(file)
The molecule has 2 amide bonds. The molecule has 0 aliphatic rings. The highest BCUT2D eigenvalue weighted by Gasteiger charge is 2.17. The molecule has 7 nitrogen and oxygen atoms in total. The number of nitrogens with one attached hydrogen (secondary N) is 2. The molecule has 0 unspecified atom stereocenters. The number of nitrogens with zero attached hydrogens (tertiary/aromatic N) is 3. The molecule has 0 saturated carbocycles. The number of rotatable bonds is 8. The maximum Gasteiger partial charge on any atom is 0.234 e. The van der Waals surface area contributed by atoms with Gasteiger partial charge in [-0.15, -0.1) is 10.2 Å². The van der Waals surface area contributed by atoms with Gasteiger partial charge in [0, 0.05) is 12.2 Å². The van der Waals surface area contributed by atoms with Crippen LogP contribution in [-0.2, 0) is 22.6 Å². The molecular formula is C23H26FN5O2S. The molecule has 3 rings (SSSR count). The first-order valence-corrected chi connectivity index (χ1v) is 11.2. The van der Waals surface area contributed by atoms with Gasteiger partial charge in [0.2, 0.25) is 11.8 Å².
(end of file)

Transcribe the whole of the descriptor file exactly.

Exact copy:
The molecule has 2 amide bonds. The molecule has 0 aliphatic rings. The highest BCUT2D eigenvalue weighted by Gasteiger charge is 2.17. The molecule has 7 nitrogen and oxygen atoms in total. The number of nitrogens with one attached hydrogen (secondary N) is 2. The molecule has 0 unspecified atom stereocenters. The number of nitrogens with zero attached hydrogens (tertiary/aromatic N) is 3. The molecule has 0 saturated carbocycles. The number of rotatable bonds is 8. The maximum Gasteiger partial charge on any atom is 0.234 e. The van der Waals surface area contributed by atoms with Gasteiger partial charge in [-0.15, -0.1) is 10.2 Å². The van der Waals surface area contributed by atoms with Gasteiger partial charge in [0, 0.05) is 12.2 Å². The van der Waals surface area contributed by atoms with Crippen LogP contribution in [-0.2, 0) is 22.6 Å². The molecular formula is C23H26FN5O2S. The molecule has 3 rings (SSSR count). The first-order valence-corrected chi connectivity index (χ1v) is 11.2. The van der Waals surface area contributed by atoms with Gasteiger partial charge in [0.2, 0.25) is 11.8 Å².